If light from a moving away object, such as a star, would appear red-shifted (and blue in case of approaching object), why don't we conclude that the speed of light is affected from that. Doesn't it mean that since light from a moving away object appear red, then the speed of light with respect to us has reduced (C-V) ?
The frequency and the speed are related by ##v=f\lambda## where ##\lambda## is the wavelength. With light ##\lambda## changes as the reciprocal of ##f##, so ##v## remains constant.
So, this must be true even in case of sound. So, does the speed of sound also remain constant in such case?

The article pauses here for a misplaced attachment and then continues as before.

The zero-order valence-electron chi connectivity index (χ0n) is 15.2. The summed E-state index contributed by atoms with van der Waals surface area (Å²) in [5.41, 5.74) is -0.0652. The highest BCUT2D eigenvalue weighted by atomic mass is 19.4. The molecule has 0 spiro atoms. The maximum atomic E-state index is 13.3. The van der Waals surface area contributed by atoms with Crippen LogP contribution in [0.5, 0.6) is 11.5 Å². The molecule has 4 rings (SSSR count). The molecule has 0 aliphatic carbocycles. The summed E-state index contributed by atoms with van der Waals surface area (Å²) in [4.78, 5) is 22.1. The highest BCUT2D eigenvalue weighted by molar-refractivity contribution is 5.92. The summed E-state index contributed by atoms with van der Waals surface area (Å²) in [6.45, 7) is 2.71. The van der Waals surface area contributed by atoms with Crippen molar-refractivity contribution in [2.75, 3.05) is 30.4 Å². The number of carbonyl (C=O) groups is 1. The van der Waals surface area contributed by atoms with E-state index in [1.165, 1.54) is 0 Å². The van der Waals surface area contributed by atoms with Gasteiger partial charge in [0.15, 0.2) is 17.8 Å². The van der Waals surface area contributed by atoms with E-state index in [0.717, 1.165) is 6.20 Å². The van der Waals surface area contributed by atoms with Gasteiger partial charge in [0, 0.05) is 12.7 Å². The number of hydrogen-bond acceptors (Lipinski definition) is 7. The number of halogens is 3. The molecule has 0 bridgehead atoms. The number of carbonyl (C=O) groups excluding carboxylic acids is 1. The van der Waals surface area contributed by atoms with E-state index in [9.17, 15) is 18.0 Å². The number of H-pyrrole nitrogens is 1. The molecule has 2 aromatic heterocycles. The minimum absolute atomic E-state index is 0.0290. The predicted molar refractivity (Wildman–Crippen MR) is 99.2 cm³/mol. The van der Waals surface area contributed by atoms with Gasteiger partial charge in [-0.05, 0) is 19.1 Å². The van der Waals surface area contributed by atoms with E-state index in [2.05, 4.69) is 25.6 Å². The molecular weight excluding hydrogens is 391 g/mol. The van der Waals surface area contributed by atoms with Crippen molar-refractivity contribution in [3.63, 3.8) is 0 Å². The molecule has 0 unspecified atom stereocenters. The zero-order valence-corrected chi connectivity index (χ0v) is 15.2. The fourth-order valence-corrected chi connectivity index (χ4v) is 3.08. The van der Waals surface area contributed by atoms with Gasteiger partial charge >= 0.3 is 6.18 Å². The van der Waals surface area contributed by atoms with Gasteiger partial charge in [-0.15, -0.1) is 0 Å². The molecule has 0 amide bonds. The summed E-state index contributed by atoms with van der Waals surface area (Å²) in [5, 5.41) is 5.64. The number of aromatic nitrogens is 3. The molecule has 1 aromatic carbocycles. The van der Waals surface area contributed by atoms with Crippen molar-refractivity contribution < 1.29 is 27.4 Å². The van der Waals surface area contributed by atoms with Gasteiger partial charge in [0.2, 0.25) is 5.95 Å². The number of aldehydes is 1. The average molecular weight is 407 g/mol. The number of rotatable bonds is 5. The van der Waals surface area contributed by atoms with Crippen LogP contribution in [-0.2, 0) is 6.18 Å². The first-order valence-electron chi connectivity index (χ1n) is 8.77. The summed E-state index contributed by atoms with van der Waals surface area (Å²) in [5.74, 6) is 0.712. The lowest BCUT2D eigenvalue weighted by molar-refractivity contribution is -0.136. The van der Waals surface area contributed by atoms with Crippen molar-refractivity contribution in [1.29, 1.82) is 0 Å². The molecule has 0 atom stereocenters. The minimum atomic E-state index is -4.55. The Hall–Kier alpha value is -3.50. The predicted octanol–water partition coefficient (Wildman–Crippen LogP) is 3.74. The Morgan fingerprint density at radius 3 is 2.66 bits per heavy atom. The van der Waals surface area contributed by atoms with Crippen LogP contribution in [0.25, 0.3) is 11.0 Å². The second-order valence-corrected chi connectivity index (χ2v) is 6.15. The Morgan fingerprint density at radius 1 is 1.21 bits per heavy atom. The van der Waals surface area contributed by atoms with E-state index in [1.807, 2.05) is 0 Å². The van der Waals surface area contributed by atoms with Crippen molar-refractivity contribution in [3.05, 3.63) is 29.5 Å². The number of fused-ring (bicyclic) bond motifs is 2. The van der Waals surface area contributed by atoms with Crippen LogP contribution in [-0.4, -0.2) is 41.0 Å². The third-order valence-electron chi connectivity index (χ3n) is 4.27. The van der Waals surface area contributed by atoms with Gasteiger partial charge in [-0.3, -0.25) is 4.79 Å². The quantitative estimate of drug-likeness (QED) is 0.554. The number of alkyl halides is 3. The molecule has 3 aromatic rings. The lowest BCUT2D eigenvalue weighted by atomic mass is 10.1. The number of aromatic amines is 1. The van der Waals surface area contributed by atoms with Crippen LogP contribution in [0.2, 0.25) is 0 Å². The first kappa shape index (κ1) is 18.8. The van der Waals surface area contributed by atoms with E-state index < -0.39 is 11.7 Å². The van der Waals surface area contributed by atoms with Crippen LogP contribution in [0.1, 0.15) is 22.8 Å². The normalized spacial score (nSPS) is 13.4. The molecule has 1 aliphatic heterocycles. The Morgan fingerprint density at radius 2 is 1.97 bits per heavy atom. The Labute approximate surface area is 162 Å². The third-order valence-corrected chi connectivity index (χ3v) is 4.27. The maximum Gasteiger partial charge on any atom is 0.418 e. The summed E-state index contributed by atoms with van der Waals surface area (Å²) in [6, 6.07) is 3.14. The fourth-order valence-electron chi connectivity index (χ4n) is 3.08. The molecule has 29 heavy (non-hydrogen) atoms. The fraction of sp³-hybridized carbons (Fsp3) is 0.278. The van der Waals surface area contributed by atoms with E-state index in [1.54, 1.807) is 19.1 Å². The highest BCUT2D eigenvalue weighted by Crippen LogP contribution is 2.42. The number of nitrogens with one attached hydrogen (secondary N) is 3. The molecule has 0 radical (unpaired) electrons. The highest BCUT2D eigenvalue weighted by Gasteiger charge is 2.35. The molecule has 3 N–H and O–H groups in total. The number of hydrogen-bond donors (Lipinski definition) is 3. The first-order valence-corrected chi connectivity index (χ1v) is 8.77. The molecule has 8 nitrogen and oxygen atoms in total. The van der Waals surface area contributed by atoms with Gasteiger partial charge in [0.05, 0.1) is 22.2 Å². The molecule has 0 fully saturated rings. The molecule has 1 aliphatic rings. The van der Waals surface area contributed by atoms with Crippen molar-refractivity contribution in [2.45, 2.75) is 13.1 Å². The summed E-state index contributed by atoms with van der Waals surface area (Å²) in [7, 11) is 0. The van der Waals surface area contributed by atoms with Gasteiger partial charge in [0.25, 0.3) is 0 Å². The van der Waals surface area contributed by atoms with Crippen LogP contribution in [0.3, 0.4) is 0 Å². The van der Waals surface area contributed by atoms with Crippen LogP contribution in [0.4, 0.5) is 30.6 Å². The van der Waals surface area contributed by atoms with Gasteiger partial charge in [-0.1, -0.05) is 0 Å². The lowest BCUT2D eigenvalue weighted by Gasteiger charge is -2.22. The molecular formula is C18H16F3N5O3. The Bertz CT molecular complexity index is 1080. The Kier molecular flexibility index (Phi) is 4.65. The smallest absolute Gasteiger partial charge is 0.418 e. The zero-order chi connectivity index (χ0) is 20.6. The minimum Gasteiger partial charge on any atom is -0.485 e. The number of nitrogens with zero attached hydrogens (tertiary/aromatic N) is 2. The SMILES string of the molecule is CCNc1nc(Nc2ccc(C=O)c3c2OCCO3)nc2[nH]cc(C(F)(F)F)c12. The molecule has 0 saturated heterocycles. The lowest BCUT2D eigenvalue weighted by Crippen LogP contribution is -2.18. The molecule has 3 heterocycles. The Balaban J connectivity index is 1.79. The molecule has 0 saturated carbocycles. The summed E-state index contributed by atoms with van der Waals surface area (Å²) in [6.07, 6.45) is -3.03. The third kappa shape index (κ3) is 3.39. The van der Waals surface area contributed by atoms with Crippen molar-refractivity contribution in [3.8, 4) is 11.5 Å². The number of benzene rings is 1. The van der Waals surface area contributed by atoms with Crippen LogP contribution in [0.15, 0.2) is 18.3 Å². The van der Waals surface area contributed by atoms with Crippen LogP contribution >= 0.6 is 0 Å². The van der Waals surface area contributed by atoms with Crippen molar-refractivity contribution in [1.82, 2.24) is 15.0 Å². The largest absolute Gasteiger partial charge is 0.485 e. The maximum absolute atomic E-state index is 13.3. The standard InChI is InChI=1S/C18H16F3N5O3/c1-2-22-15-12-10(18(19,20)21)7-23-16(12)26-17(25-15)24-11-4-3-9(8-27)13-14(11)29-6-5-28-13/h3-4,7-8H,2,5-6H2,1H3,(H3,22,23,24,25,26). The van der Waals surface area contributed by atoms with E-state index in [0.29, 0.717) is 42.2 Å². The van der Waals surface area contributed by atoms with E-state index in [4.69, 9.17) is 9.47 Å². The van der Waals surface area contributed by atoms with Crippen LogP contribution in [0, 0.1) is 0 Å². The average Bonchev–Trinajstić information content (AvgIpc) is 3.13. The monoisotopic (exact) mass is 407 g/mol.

When a car passes you by, and you hear the pitch of its engine's sound change, do you conclude the speed of sound in the air changed at that moment?
Yes, the speed of sound depends on the properties of the air (temperature, density, velocity, etc.), not the speed of the emitter. Two different emitters, one stationary and one moving but otherwise identical, will produce sound waves at different frequencies and wavelengths, but the same speed.